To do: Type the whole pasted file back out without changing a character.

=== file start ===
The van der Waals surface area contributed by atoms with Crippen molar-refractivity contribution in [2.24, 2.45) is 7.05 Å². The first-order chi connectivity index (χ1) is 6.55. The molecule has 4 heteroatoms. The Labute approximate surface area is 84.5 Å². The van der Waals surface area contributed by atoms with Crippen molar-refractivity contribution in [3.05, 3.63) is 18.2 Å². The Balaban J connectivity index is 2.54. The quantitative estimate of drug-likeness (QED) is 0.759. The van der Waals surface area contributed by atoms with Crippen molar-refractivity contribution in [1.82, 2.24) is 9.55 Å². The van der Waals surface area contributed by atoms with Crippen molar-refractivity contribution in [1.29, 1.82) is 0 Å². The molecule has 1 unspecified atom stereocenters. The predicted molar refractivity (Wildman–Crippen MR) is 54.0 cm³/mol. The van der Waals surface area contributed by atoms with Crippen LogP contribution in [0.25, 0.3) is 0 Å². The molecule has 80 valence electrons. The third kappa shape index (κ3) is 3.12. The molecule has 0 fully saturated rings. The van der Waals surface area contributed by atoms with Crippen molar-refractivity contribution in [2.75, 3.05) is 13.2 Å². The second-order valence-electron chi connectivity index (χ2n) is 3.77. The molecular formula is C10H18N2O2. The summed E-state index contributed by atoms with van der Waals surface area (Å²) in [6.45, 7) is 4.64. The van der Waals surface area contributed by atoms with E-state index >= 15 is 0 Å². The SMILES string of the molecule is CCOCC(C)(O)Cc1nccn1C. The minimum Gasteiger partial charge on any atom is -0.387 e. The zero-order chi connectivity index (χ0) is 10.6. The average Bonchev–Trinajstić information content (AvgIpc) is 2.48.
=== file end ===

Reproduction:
The van der Waals surface area contributed by atoms with Crippen molar-refractivity contribution in [2.24, 2.45) is 7.05 Å². The first-order chi connectivity index (χ1) is 6.55. The molecule has 4 heteroatoms. The Labute approximate surface area is 84.5 Å². The van der Waals surface area contributed by atoms with Crippen molar-refractivity contribution in [3.05, 3.63) is 18.2 Å². The Balaban J connectivity index is 2.54. The quantitative estimate of drug-likeness (QED) is 0.759. The van der Waals surface area contributed by atoms with Crippen molar-refractivity contribution in [1.82, 2.24) is 9.55 Å². The van der Waals surface area contributed by atoms with Crippen molar-refractivity contribution in [1.29, 1.82) is 0 Å². The molecule has 1 unspecified atom stereocenters. The predicted molar refractivity (Wildman–Crippen MR) is 54.0 cm³/mol. The van der Waals surface area contributed by atoms with Crippen LogP contribution in [0.25, 0.3) is 0 Å². The molecule has 80 valence electrons. The third kappa shape index (κ3) is 3.12. The molecule has 0 fully saturated rings. The van der Waals surface area contributed by atoms with Crippen molar-refractivity contribution in [2.75, 3.05) is 13.2 Å². The second-order valence-electron chi connectivity index (χ2n) is 3.77. The molecular formula is C10H18N2O2. The summed E-state index contributed by atoms with van der Waals surface area (Å²) in [6.45, 7) is 4.64. The van der Waals surface area contributed by atoms with E-state index >= 15 is 0 Å². The SMILES string of the molecule is CCOCC(C)(O)Cc1nccn1C. The minimum Gasteiger partial charge on any atom is -0.387 e. The zero-order chi connectivity index (χ0) is 10.6. The average Bonchev–Trinajstić information content (AvgIpc) is 2.48.